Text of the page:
Tron faces legal troubles. What’s next for the network?



How have recent legal challenges impacted Tron’s trajectory, and what implications does this hold for Tether’s future? 

According to recent research by TRM Labs, in 2023, Tron (TRX), led by Chinese entrepreneur Justin Sun, saw 45% of all illicit crypto transactions, up from 41% the previous year. Ethereum (ETH) followed at 24%, and Bitcoin (BTC) at 18%.

Blockchain addresses associated with terrorist financing activities on Tron increased by 125%, particularly those receiving the stablecoin Tether (USDT). 

USDT remains the top choice for criminal activities, accounting for over $19 billion in illicit funds, surpassing other stablecoins like USD Coin (USDC).

Tron’s low fees and quick transactions attract illegal activities, making it easier for bad actors to launder money. It has become a preferred platform for hackers linked to North Korea, who often exchange stolen funds for USDT on the network. These funds are then laundered and converted into fiat currency through high-volume over-the-counter brokers. 

Despite concerning statistics, TRM Labs reports a decrease in hacked and sanctions-exposed fund volumes, possibly due to increased pressure from governments and law enforcement agencies worldwide. 

Amid this, Justin Sun and the Tron Foundation have faced legal scrutiny, including charges from the U.S. SEC for unregistered offerings and market manipulation.

Brewing troubles for Tron and Tether

In March 2024, legal troubles unfolded for Tron (TRX) as the SEC filed a lawsuit in New York’s Southern District. 

The lawsuit implicated Sun, the Tron Foundation, and the BitTorrent Foundation for alleged securities violations related to TRX and BitTorrent (BTT) tokens. 

The SEC accused them of promoting these tokens without proper registration, violating federal securities laws, and misleading investors.

Adding complexity to the situation, high-profile celebrities such as Soulja Boy, Lil Yachty, Austin Mahone, Lindsay Lohan, Jake Paul, and Akon were involved in endorsing TRX and BTT.

Additionally, concerns arose regarding USDT’s role in facilitating illicit activities, particularly in Southeast Asia. 

A January 2024 United Nations report highlighted the misuse of USDT in money laundering and scams, notably through online gambling platforms in the region.

Sun addressed these concerns in a Jan. 19 post, disputing some details related to USDT transactions on Tron’s TRC-20 protocol. He emphasized Tron’s commitment to combating blockchain misuse while also citing inaccuracies in the UN’s findings.

Tether also defended its role, mentioning contributions to law enforcement, such as helping freeze $225 million in USDT linked to a human trafficking group.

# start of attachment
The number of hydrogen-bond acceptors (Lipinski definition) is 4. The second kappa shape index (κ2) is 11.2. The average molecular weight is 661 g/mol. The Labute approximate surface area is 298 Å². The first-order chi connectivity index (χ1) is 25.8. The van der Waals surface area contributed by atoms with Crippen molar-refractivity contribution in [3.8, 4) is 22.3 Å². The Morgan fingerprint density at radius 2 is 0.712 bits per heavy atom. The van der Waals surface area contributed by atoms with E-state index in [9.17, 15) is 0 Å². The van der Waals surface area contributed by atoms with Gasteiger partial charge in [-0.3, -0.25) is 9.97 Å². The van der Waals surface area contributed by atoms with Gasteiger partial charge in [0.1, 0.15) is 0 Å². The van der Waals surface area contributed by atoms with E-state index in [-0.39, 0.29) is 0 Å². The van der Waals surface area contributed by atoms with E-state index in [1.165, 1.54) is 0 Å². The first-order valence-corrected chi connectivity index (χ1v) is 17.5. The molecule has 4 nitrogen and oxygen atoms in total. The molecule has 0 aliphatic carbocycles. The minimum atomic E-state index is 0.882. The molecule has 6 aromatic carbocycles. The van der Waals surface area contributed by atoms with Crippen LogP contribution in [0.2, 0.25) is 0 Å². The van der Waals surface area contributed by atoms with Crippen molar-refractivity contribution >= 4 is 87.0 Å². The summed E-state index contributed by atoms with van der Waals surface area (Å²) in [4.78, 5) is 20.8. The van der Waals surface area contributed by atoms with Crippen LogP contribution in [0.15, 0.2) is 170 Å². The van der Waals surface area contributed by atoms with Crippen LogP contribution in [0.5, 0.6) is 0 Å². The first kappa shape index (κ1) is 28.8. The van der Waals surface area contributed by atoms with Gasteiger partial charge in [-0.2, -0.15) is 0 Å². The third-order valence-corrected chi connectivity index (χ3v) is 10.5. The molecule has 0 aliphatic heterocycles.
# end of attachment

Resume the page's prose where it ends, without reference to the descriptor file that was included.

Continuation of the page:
Sun advocated for increased blockchain education and potential collaboration between TRON, HTX DAO, and the UN. Meanwhile, Tether expressed disappointment with the UN report, refuting allegations of involvement in illicit activities and citing its dedication to facilitating financial inclusion.

Circle cuts ties with Tron

Circle, the issuer of stablecoin USD, announced its decision to discontinue support for USDC on the Tron blockchain in February 2024. This was part of a phased transition, immediately halting USDC minting on Tron. 

Circle attributed this move to its risk management framework, aiming to uphold USDC’s reputation for trustworthiness and regulatory compliance.

In response, Binance, the world’s largest cryptocurrency exchange by trading volume, declared that it would no longer facilitate deposits and withdrawals of USDC via the Tron network, effective Apr. 5. 

Following Circle’s lead, Tether, another stablecoin issuer, did not provide a definitive stance on whether it would cease support for the Tron network, leaving the possibility open for future developments.

What to expect next?

In response to the lawsuit from the SEC, Tron refutes these claims, asserting that its token sales were conducted overseas and deliberately excluded the U.S. market. 

Tron Foundation further challenges the SEC’s assertions of manipulative trading and celebrity endorsements, saying there’s no proof or identified victims.

In its defense, Tron is using legal arguments similar to those Coinbase used against the SEC, hoping to get the lawsuit dismissed.

With the dismissal motion filed, the community awaits the SEC’s response, which could provide further insight into the future direction of this legal dispute.

On another front, Tether faces tough regulations, especially in the EU. With new rules coming, like the Markets in Crypto-assets Regulation (MiCA), Tether’s had issues like OKX delisting its USDT trading pairs.

Moreover, voices within the cryptocurrency industry, including executives from Coinbase and Circle, have called for legal action against Tether by U.S. authorities.

In response, on Apr. 1, Tether completed the SOC2 audit. The audit evaluates a company’s ability to manage customer data across key trust service principles. Passing it means Tether has effective IT controls for keeping data and systems safe. Tether has committed to undergoing this audit annually to keep up with security standards.

Looking forward, Tether’s focus on regulatory compliance and security measures will remain crucial amid ongoing developments.





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